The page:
On the morning of March 5, 1929, the 16th annual Los Angeles Auto Show opened at 9:30 a.m. for the fourth day in a row. Under cover of four large tents at the corner of Hill Street and Washington Boulevard, the auto show attracted thousands of people that day and it was in full swing. Millions of dollars of airplanes, boats, and cars were on display and the Great Depression was still a few months away. It’s likely that spirits were high and the weather was typical for L.A.: sunny and beautiful.
At 4:10 p.m. that afternoon, an electrical circuit in the airplane display area sparked a fire that quickly blazed up the curtains and spread across the exhibits at incredible speed. Within minutes, the flames had decimated everything inside, leaving nearly 400 cars burned beyond recognition, including a few irreplaceable specimens.
Miraculously, of the 2,500 or so people on site no one was seriously injured. However, even though Los Angeles Fire Department personnel were on site and Foamite Fire Extinguishers was even listed as a vendor, the firefighters struggled to get the blaze under control.
After the flames were snuffed, the wreckage of twisted and melted steel, rubber, and canvas littered the area. Nearby A-1 Auto Works (“You wreck ‘em, we fix ‘em) next door was called in, and the carcasses of hundreds of ruined cars were hauled away to the junkyard. On the historical pages of the L.A. Auto Show, it's said that a fence between the auto show and the adjacent junkyard was lowered to allow for a quicker cleanup.
By the time the damage was assessed, over a million dollars’ worth of machinery was ruined. Well-known (and still current) automakers like Buick, Cadillac, Chevrolet, Chrysler, Dodge, Ford, and Lincoln brought cars to the show, as well as now-defunct companies like Studebaker, Auburn, DeSoto, Essex, Hudson, Kissel, Nash, Pierce Arrow. (The last one, by the way, had some of the most beautiful hood ornaments in the business.)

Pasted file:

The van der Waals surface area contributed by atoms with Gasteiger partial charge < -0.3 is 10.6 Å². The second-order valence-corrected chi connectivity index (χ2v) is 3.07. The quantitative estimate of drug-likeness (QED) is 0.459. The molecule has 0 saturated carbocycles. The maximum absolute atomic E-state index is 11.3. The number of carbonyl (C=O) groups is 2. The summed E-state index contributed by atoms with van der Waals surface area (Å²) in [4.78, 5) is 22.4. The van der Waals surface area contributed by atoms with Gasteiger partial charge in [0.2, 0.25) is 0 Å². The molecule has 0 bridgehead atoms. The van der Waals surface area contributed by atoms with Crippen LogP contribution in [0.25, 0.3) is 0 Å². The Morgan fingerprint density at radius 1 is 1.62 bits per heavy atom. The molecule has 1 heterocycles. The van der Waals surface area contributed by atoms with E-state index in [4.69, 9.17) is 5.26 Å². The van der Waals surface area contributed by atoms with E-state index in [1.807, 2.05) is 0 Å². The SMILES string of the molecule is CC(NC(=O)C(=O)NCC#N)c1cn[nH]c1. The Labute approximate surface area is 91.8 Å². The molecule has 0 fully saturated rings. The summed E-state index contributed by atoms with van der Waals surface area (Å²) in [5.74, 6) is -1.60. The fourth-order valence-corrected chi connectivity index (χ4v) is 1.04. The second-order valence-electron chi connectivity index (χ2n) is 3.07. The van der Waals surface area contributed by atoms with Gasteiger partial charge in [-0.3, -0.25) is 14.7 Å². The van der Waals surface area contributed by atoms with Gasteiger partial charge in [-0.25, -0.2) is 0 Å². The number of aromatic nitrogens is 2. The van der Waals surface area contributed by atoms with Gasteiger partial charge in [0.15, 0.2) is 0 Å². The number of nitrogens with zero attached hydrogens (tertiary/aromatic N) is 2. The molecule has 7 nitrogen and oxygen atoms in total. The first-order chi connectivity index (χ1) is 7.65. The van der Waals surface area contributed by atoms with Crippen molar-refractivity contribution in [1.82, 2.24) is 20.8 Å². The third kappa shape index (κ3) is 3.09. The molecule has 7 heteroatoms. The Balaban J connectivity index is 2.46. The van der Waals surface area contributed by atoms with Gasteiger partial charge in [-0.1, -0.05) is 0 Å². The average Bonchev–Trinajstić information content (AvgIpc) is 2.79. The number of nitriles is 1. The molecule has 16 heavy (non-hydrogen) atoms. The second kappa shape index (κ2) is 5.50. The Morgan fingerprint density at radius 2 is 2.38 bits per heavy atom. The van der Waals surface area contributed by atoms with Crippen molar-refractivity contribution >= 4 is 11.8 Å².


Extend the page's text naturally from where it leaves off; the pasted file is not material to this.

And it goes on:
Show organizers, including chairman Watt L. Moreland, collected themselves and came up with a plan for the event to continue for the remaining days through March 10. What was left was moved to the Shrine Auditorium with a small army of tow trucks and volunteers, and the show went on, albeit on a much smaller scale. According to the New York Times, President-elect Herbert Hoover decided to attend the 2.0 version of the 1929 Los Angeles Auto Show as a speaker.
Lost in the fire was a renowned 1907 Model 30 Packard roadster with reportedly more than 500,000 miles on it, and a one-off prototype of the Auburn Cabin Speedster (#1). If you ever get a chance to go to the Auburn Cord Duesenberg Museum in Indiana, the display about the Speedster and fire is fascinating.
"Through good fortune, the original full-scale body drafts have survived," says a representative from the Auburn Cord Duesenberg Automobile Museum. "After the Auburn Automobile Company went out of business in 1937, the canvas used for the full-scale body drafts, along with many other items from the company, were ordered to be sold via auction by the bankruptcy court. A local sign painter purchased many canvas pieces for use in his trade with the Cabin Speedster body drafts being one of them."
A few months after the fire, the stock market crashed, kicking off the Great Depression. Automobile sales tanked, but the L.A. Auto Show kept going until the start of World War II. (For more history on the show and tons of fantastic photography, check out the auto show's site as well as the Homestead Museum's blog.)
And later this week, after a one-year hiatus, the show is back starting with media day on November 17, 2021. We'll be reporting from there, so stay tuned. And fortunately, modern fire standards and technology are in place to prevent 1929 from happening again.
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